Stocks ended the day lower, dropping after Fed Chairman Ben Bernanke failed to meet hopes that the central bank will be stepping in soon with an aggressive stimulus program.
The major averages took on mild declines in a day of tight-range trading, initially slipping after a Fed policy announcement, regaining ground on hopes that the central bank was laying the groundwork for more monetary easing, then fizzling after the Bernanke news conference.
Instead of announcing a third round of quantitative easing, the Fed said it would continue with its current program of buying and selling bonds in an effort to boost risk assets and drive down interest rates.
"The market is now pricing in roughly a 70 percent chance of QE3," Michael S. Hanson, U.S. economist at Bank of America Merrill Lynch. "We think they are right, just not for this week."
All 10 sectors of the Standard & Poor's 500 turned negative after the Bernanke speech, while losers beat gainers 2 to 1 on the Dow industrials. It was another lazy, light day on Wall Street, with composite volume of only about 3.5 billion shares.
"People had expected more details of the conditions for enactment and the form of QE3," said Doug Roberts, chief market strategist at Channel Capital Research. "Chairman Bernanke simply continued to say as he had before that the Fed had the tools to deal with geopolitical shocks and continued economic deterioration without any further detail."
The Fed's Open Market Committee said it would extend Operation Twist, a balance sheet-neutral operation in which the central bank sells short-dated notes and buys longer-term debt. Twist will extend for another $267 billion.
"As unpopular as today's benign-action move by the Fed may be, it is the right thing to do," said Todd Schoenberger, managing principal at the BlackBay Group in New York. "Unfortunately, many on Wall Street had been expecting a shock-and-awe accommodation program, which can only result in sharp disappointment. The markets will not respond well to this news."
With the economy wobbling, particularly in terms of job creation, and the stock market enduring a volatile spring, traders had been looking to the central bank for a dose of stability.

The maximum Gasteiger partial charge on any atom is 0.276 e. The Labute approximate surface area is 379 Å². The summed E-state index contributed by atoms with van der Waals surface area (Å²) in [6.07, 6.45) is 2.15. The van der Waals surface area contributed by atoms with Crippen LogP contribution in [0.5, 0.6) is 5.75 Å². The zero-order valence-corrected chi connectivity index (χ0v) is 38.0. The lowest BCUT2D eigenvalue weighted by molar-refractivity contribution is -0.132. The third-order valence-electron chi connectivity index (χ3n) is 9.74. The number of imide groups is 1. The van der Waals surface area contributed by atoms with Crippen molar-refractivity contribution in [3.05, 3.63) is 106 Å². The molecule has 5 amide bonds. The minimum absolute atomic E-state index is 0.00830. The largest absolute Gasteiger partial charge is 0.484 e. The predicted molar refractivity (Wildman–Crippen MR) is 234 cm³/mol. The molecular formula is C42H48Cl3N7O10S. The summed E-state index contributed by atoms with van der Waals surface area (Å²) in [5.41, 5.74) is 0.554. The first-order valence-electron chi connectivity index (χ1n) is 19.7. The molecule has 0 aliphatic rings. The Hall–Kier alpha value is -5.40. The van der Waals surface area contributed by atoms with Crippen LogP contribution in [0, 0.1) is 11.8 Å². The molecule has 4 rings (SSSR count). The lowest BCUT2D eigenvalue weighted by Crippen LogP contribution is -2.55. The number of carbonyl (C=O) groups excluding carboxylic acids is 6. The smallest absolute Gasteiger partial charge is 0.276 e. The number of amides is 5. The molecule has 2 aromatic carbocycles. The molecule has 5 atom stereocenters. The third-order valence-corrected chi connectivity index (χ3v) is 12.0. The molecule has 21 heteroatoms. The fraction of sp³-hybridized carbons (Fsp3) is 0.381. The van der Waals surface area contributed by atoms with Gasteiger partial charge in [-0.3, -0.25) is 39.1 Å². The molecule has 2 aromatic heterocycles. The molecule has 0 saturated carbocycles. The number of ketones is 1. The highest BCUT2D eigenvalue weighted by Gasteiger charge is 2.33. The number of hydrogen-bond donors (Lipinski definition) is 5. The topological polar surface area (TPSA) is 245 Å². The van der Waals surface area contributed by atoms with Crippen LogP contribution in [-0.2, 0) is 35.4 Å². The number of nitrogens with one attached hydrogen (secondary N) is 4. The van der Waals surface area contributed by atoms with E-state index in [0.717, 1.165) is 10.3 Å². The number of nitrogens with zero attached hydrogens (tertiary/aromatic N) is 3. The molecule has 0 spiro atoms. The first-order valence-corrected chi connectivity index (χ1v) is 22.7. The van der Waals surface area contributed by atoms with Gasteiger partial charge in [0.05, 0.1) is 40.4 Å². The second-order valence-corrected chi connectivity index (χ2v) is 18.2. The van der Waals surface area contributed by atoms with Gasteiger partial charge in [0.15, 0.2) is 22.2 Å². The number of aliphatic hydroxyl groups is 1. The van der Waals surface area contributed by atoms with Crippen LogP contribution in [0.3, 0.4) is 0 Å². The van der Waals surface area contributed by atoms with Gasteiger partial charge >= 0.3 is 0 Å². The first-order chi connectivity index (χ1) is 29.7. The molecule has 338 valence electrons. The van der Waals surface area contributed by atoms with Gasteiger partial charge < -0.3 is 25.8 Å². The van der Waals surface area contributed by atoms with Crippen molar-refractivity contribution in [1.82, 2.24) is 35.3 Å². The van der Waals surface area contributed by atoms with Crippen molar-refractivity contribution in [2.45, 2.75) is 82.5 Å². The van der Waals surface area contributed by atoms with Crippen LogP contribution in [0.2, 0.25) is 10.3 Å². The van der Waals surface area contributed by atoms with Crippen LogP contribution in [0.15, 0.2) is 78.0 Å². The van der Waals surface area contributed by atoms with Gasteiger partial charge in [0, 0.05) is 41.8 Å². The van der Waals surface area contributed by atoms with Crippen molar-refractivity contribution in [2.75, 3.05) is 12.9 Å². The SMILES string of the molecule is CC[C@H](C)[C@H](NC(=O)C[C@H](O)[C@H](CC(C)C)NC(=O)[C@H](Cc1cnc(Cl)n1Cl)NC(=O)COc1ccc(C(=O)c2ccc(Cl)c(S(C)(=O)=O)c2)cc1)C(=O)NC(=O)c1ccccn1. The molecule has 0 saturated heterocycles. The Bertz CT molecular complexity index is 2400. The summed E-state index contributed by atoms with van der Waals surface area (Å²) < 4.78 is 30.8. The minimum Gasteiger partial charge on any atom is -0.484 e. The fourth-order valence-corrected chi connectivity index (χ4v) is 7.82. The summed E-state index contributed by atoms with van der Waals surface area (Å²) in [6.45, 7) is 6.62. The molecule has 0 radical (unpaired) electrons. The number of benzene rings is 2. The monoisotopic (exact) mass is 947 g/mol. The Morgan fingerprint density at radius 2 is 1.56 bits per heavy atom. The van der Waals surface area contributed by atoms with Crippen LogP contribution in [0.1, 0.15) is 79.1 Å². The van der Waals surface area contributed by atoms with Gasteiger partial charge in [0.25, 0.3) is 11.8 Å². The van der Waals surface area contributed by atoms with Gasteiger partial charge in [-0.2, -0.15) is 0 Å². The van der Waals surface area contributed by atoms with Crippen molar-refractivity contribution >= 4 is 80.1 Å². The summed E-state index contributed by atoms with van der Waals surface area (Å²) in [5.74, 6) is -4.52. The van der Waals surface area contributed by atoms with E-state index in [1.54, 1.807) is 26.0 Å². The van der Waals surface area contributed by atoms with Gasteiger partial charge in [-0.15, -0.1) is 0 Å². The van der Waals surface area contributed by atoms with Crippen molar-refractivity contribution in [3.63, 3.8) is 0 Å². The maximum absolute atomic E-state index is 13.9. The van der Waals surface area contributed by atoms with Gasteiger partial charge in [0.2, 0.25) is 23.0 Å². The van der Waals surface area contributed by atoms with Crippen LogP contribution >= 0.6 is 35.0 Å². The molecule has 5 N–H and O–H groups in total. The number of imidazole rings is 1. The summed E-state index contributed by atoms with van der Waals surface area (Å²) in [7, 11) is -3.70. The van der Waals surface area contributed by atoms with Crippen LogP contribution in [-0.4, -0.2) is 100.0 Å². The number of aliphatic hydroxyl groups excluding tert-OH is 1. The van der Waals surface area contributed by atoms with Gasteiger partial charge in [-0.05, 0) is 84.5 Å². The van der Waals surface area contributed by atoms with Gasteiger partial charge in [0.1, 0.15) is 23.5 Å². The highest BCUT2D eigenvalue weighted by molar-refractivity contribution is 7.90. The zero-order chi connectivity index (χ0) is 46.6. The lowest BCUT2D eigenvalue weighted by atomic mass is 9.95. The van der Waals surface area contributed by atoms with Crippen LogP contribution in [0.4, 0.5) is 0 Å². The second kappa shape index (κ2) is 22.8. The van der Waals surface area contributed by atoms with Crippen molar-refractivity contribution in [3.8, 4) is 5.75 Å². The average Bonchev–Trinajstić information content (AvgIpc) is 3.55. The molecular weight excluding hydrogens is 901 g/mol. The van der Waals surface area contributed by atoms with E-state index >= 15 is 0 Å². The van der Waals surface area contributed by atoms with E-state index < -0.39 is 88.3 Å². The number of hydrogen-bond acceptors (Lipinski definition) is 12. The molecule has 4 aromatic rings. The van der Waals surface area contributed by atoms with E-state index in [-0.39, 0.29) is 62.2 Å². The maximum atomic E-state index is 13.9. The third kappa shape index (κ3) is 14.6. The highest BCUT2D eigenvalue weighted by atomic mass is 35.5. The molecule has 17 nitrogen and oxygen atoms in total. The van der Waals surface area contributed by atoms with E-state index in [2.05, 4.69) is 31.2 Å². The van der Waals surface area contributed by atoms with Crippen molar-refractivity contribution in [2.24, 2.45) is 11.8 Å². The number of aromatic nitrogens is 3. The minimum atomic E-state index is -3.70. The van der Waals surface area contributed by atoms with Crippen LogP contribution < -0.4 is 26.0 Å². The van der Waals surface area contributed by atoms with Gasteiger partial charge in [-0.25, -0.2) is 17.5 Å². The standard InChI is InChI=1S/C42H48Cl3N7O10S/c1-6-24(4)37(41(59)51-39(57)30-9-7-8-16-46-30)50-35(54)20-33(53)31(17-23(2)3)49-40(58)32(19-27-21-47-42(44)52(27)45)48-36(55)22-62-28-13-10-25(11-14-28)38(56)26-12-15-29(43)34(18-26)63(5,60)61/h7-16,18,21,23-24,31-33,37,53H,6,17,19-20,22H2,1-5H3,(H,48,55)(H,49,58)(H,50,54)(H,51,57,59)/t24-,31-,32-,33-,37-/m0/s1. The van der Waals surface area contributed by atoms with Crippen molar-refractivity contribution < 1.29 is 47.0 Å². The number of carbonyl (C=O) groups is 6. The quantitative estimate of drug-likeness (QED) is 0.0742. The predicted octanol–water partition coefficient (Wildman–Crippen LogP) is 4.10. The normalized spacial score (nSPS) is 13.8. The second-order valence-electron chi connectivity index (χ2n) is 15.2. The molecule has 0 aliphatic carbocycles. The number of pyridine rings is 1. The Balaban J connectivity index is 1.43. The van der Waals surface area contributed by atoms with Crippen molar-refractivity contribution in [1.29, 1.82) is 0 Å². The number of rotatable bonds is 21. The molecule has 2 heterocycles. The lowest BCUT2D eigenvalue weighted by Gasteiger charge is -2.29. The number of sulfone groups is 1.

"There's really no impetus for the Fed to ease right here," added Kathy Boyle, president of Chapin Hill Advisors in New York. "Things are slow, things are kind of ugly, but the market hasn't dropped dramatically."
Weakness in consumer stocks highlighted trading, while JPMorgan Chase moved ahead on a rare bit of good news regarding the $2 billion it lost in a much-examined trade gone wrong.
Disappointing news from Dow component and market leader Procter & Gamble limited gains, while consumer staples, utilities and industrials pulled down the S&P 500, where financials were the best performers.
P&G forecast that annual earnings for its coming fiscal year would be either flat or up by a mid-single digit percentage amount, with underlying sales set to show a 2 to 4 percent increase.
Walgreen faded as well on news that the pharmacy chain will spend $6.7 billion to purchase nearly half of Alliance Boots, a European pharmacy giant.
Historically speaking, Fed meetings have been positive for the market, at least since the dawn of the financial crisis in 2008.
The Standard & Poor's 500 has gained an average 0.74 percent on Fed days since the central bank began its zero interest rate policy.
JPMorganled gainers on the Dow industrials, with the bank rising on a CNBC report that it had sold off up to 70 percent off the positions that helped incur the losses of the so-called London Whaletrades.
Cisco also was a strong performer on the bluechip index, gaining after BMO Capital Markets raised its price target for the networking company.
In addition to P&G, Caterpillar , which has helped lead the market rally, was off sharply in early trade.
Research in Motion also continued its precipitous decline, losing another 5 percent as the BlackBerry maker begins laying off employees as part of a broad restructuring to cut costs.
In other markets, commodity prices were under pressure, with gold and oil posting drops as crude hit session lows following a report showing a gain in inventories.
Government debt prices dropped, with benchmark 10-year notes yielding 1.66 percent yield, off its high of the session.
Elsewhere in corporate news, Indenix Pharmaceuticals shares surged 12 percent on positive testing news for its hepatitis C drug IDX184.
Tesla Motors jumped 5 percent on an upgrade from Goldman Sachs.
Adobe Systems fell after it cut its full-year revenue outlook, suggesting that weak demand in Europe could affect sales of recently launched versions of its popular design software.
Orisirs Therapeutics surged after its life-saving stem cell drug received a second regulatory approval.
Earnings released on Wednesday include BedBath&Beyond and Red Hat, both coming after the closing bell.
Coming Up This Week:
THURSDAY: Jobless claims, PMI manufacturing index flash, existing home sales, Philadelphia Fed survey, FHFA home price index, leading indicators, Best Buy shareholders mtg, Google shareholders mtg; Earnings from ConAgra, Rite Aid
FRIDAY: Earnings from Darden Restaurants
—By CNBC Senior Writer Jeff Cox